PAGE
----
Count legend Gary Payton among those excited about the NBA’s new All-Star Game format this season. A reminder: The leading vote-getters in each conference will be team captains this year, selecting from a pool of stars instead of the traditional East vs. West format. (There’s still time for the NBA to televise the draft, too.) A nine-time All-Star himself, Payton told The Crossover earlier this month he believes the change will be a positive for the league.
“It’s more exciting,” Payton said of the draft. “It will make the game more competitive, like pick-up games in the summer, which all these guys are doing anyway, and they’re having a good time. KD may not play with Steph. LeBron may not play with D-Wade or whoever. It’s a good concept.”
During his career, Payton played with the same competitive spirit no matter who was on the court with him. The Crossover recently caught up with the Hall of Famer to discuss his All-Star memories, how he would trash talk current NBA stars, and much more.
This interview has been condensed and edited for clarity.
Rohan Nadkarni: If your All-Star Game back in the day used the current format, who would you want on your team and who would you want to go against?
Gary Payton: I wanted to go against Jordan, Pippen. Those kinds of guys. Guys I wanted on my team were Allen Iverson, John Stockton, Kobe, Shaq. I would have left Jordan in the East. I would have wanted to go against Pippen or Olajuwon. I wanted to play against Clyde Drexler, or Tim Hardaway. Those guys would have been more competitive going against me. I would have loved this. Because we play against those guys so much, I want to keep going at them.
RN: What did you take away most from all your All-Star experiences?
GP: The friendships. In our day, we were so competitive, we weren’t friends with each other on the floor. But we would spend time together at the All-Star break. Those were precious days, talking on the bus, the locker room. Families get together. That was a big thing about it for me, the friendships. I became real good friends with John Stockton and Karl Malone and am still good friends with them to this day. It was always good to go see them and then play with them in the 1996 Olympics as well. I idolized John Stockton at the time, I tried to model my game after him.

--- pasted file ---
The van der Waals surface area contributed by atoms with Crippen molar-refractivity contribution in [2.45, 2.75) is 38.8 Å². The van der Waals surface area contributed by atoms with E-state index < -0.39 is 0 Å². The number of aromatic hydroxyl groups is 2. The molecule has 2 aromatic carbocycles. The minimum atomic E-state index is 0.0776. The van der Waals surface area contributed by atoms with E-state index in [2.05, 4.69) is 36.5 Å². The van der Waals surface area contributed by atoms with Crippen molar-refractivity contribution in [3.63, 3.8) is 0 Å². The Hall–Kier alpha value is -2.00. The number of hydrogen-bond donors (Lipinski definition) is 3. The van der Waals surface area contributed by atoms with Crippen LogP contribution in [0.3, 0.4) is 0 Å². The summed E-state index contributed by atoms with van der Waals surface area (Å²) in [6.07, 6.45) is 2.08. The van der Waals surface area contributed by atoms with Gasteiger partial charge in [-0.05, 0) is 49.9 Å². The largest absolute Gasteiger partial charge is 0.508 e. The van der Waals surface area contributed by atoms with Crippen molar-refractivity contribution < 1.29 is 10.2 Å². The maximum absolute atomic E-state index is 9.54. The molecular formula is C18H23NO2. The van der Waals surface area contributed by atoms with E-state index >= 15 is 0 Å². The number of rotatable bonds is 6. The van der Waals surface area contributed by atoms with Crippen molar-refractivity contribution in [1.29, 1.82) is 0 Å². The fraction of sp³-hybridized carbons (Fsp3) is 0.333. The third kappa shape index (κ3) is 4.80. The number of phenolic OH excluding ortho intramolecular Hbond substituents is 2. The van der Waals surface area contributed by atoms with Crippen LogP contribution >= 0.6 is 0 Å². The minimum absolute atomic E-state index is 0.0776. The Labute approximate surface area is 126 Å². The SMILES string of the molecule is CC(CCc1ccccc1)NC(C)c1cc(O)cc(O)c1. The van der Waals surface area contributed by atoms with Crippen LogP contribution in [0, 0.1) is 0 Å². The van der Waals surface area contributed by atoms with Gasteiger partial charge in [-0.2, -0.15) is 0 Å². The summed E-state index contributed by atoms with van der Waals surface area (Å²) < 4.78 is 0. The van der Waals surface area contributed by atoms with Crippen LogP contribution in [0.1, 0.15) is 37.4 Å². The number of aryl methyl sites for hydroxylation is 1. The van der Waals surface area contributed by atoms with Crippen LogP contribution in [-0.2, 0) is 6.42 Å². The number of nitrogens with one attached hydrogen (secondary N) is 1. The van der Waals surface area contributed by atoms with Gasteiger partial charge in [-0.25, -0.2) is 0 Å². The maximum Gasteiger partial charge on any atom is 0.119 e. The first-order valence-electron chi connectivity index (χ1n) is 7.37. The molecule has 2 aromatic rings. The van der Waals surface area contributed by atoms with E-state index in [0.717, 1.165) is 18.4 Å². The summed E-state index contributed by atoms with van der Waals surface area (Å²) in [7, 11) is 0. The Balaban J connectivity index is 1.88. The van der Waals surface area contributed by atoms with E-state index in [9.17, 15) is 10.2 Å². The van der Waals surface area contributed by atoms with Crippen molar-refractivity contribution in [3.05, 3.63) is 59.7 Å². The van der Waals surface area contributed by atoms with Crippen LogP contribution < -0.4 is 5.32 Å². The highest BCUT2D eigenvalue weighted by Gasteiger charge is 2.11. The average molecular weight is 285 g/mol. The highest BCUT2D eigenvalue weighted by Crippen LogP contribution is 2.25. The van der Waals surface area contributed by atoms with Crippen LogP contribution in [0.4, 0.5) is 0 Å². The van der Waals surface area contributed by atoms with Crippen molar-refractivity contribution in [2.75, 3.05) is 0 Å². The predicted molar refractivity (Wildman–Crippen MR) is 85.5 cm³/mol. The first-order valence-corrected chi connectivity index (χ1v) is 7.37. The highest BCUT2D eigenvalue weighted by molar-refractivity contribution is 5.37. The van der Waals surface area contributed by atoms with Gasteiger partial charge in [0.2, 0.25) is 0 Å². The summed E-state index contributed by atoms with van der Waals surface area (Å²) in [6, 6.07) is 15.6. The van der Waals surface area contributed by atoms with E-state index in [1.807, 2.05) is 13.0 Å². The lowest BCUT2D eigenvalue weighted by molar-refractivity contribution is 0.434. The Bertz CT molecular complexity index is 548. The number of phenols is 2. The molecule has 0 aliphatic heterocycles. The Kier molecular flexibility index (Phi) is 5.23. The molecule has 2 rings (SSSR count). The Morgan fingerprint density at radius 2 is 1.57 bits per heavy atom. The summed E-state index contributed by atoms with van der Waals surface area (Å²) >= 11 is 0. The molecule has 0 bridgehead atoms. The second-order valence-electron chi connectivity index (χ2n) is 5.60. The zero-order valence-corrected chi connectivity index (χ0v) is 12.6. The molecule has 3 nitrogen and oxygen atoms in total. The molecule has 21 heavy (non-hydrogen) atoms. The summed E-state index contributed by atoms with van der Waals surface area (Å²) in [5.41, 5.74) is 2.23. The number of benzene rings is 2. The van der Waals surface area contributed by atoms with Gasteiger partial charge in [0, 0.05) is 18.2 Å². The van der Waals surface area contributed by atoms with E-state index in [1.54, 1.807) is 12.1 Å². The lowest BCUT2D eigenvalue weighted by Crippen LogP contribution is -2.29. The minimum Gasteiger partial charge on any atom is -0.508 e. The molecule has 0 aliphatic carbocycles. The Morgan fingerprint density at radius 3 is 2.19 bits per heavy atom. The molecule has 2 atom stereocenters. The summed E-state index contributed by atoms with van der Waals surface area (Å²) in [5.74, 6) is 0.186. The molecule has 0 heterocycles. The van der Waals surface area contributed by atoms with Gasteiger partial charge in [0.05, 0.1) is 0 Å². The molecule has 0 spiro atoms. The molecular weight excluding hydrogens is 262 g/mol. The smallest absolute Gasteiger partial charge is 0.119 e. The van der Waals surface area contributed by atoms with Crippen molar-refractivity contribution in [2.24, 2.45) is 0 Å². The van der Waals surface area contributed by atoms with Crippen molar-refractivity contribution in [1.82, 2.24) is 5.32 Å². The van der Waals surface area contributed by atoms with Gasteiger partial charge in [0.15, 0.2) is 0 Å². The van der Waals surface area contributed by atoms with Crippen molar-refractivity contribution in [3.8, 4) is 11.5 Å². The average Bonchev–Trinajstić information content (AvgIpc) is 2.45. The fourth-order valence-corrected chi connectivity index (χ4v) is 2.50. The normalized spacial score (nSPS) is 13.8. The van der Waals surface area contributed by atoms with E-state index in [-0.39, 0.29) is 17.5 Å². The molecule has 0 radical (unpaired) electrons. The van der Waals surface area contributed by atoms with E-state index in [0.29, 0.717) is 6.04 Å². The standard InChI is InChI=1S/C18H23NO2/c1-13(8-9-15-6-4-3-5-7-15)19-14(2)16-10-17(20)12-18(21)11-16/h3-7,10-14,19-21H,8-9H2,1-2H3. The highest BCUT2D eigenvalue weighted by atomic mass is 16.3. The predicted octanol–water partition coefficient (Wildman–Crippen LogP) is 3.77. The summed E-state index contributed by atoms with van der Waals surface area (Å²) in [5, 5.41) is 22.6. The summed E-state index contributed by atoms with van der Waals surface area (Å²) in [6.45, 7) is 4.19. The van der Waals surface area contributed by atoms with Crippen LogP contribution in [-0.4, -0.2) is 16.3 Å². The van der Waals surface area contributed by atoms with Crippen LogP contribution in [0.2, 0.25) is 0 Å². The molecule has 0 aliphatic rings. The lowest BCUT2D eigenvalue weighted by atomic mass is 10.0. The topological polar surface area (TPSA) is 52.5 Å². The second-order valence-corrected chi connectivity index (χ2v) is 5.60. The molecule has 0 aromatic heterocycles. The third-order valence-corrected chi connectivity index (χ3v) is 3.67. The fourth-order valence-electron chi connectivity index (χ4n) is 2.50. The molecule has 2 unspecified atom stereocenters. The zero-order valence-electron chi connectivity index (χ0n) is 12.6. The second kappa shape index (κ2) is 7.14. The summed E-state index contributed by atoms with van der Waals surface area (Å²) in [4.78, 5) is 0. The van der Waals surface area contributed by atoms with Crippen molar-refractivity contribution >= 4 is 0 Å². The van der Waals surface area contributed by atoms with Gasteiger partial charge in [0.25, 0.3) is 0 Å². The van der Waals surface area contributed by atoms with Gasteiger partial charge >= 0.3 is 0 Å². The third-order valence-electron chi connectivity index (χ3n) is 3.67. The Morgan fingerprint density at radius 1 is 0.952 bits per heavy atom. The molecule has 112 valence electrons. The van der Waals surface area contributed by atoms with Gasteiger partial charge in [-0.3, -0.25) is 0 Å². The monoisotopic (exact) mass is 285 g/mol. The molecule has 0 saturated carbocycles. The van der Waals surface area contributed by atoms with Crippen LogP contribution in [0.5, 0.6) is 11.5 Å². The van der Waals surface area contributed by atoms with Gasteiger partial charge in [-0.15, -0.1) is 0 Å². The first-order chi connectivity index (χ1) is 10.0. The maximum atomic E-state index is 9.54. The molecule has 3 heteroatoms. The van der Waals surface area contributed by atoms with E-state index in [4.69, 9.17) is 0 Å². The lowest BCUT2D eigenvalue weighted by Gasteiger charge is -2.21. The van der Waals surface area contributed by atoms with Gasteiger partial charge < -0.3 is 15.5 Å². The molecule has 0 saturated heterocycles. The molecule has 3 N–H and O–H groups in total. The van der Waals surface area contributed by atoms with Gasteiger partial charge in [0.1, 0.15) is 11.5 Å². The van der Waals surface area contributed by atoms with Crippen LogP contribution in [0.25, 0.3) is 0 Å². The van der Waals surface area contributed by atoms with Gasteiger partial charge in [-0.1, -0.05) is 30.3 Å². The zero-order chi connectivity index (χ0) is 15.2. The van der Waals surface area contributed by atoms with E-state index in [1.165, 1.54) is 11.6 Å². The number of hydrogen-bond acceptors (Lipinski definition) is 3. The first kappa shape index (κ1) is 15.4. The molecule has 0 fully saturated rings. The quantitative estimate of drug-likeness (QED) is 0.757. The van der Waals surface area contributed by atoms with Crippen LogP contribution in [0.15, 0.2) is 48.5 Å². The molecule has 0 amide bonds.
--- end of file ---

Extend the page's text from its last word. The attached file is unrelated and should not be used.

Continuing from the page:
RN: Would you trash talk during the All-Star Game?
GP: Not really, until Michael would say it’s time to get down, it’s time to play. Then we would start talking trash. That’s the way it was. When you get to the fourth quarter, teams start talking about how they want to win. Michael would start the trash talk and we wanted to go back at him.
RN: A lot of rookies come into the NBA wit hype now, whether it’s the one-and-done or whatever. Would you trash talk those guys? How would you deal with someone like Lonzo Ball?
GP: I would go after any rookie. Any rookie with a lot of hype. I used to do it to Jason Kidd. I would go at him. I’d be like, “Young fella, you’re going to get a rude awakening in the NBA.” I would go at him. “I got this little mouse in the house! I got this little boy in the house! They think he good but I’m going to show him what’s happening.” That’s how I would introduce people to the NBA, make them a little tougher. I did that to everybody. Every rookie that thought they was good, I went at them to make sure they knew I was the best point guard in the league, and they had to go through me. That’s just the way I was.
The way Lonzo has so much hype, what his father’s been doing, that would have been primetime for us—Tim Hardaway, Kevin Johnson. We would have made it a point to put a target on him. He’s going to be a good a basketball player, he has to learn the game a little bit more, but it’s going to take some years to do it.
RN: How about Joel Embiid? He likes to talk a little trash, would you go after him?